So, say the Tories lose ten to fifteen seats  to the Lib Dems (net of a potential Tory gain in North Norfolk), they’re going to have to find around twenty five gains from Labour (because they’re not making gains from the SNP, Plaid or the Greens at this election) in order to win a majority of one. Now I know there’s a meme about how the Tories are going to win scores of ‘northern’ (which under this particular definition seems to be any Labour seat north of Oxford and west of Bristol) seats from Labour as hardy white workin’ class battlers defect to the party in droves over Labour’s supposed perfidy re the EU referendum; the thing is, I’ll believe it when I see it. Media pundits and psephologists have been predicting this for years, either in the form of Tory or, earlier on, UKIP gains, and thus far it has barely transpired. The Tories did get enormous swings in many traditionally Labour constituencies last time round, but even then, in the election where they won more votes than in any since 1983, they still came up short, often by comfortable margins (as I understand it they only made six gains from Labour, at least two of which were partially helped by extremely lacklustre Labour incumbents).

Now, if the current state of the polls does hold and Labour do lose 10% of the vote nationwide, whilst the Tories hold at about 40%, then the psephologists dream of realigning British politics along American lines might, finally, come true. But that cannot be counted upon, and I think even in that scenario a lot of traditional Welsh, Midland and Northern Labour seats might prove stickier than one would imagine. This of course ignores the possibility that the Tories might lose additional seats to Labour (Chingford for instance), even if the result ends up being Tories at 40, Labour at 30. Therefore, if the Tories want to win a majority, it’s vital that they minimise their losses to the Lib Dems, in order to make a majority less reliant upon uncertain gains in Labour heartlands. This can best be done by a mixture of denying Swinson publicity and kicking the crap out of her and her party every time her tin-whistle of a voice box does manage to break through.
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Lord Halifax
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« Reply #367 on: November 08, 2019, 01:16:08 PM »

Now I know there’s a meme about how the Tories are going to win scores of ‘northern’ (which under this particular definition seems to be any Labour seat north of Oxford and west of Bristol)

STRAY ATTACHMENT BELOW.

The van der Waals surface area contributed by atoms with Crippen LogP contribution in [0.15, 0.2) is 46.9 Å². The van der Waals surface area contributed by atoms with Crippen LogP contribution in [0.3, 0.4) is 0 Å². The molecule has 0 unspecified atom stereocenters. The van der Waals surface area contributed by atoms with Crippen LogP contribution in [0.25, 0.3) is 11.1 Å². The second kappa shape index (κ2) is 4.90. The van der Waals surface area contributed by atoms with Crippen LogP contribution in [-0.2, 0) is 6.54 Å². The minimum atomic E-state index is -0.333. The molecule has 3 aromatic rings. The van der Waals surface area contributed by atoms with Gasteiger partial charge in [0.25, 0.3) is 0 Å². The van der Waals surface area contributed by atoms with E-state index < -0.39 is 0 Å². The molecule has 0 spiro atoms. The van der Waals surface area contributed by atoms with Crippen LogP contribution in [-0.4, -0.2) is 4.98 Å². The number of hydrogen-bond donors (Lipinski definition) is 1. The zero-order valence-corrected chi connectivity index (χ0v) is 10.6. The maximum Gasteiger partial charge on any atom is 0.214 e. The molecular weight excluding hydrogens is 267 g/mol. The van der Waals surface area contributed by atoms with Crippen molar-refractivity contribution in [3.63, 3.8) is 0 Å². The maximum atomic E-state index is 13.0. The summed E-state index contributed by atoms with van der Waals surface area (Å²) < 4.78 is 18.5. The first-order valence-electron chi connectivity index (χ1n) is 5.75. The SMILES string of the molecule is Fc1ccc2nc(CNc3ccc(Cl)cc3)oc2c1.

Cheesy
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CumbrianLeftie
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« Reply #368 on: November 08, 2019, 01:25:32 PM »

Such a strategy is fine, as long as it works. But there is certainly potential for it to misfire.

The Tories don't have many young voters and will be in trouble when the boomers die off.

I remember there was a debate about this point back in 2015 after the Tories won. There is quite a bit of evidence to suggest that at least in Britain people do generally become more conservative as they age. And considering that the UK is a aging society, perhaps the future is not so gloomy for the Conservatives..

https://theconversation.com/hard-evidence-do-we-become-more-conservative-with-age-47910

But at present the Tories are *unusually* reliant on older voters, and there are at least some reasons to think the present extreme pro-Tory lean of "boomers" is actually down to specific non-replicable factors which won't be entirely matched in the future simply by the next generations becoming more right wing as they age.

For a start the print media in this country (massively pro-Tory) likely has a limited shelf life in its present form.
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Filuwaúrdjan
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« Reply #369 on: November 08, 2019, 01:38:03 PM »

It is pretty clear that unless they change something major and fairly soon* that we will start to see, and maybe this will even occur soon as in a decade, a major structural fall in Conservative support; something akin to the declines suffered by the Cold War People's Parties in German-speaking countries. Or, for that matter, similar to the decline in turnouts seen here as the Wartime Generation started to depart in the 1990s.

It is true that people become more conservative as they grow older, but this does not mean that they will automatically become more likely to vote for the Conservative Party. This was not the case with earlier generations, particularly. It has been with older people recently for very specific material factors which cannot and will not be replicated: teachers will not be retiring to golden handshakes and final salary pensions, for instance. That's before we consider the property issues.

Of course this will play no role in the present election.

*Which can hardly be ruled out: this is British politics.
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cp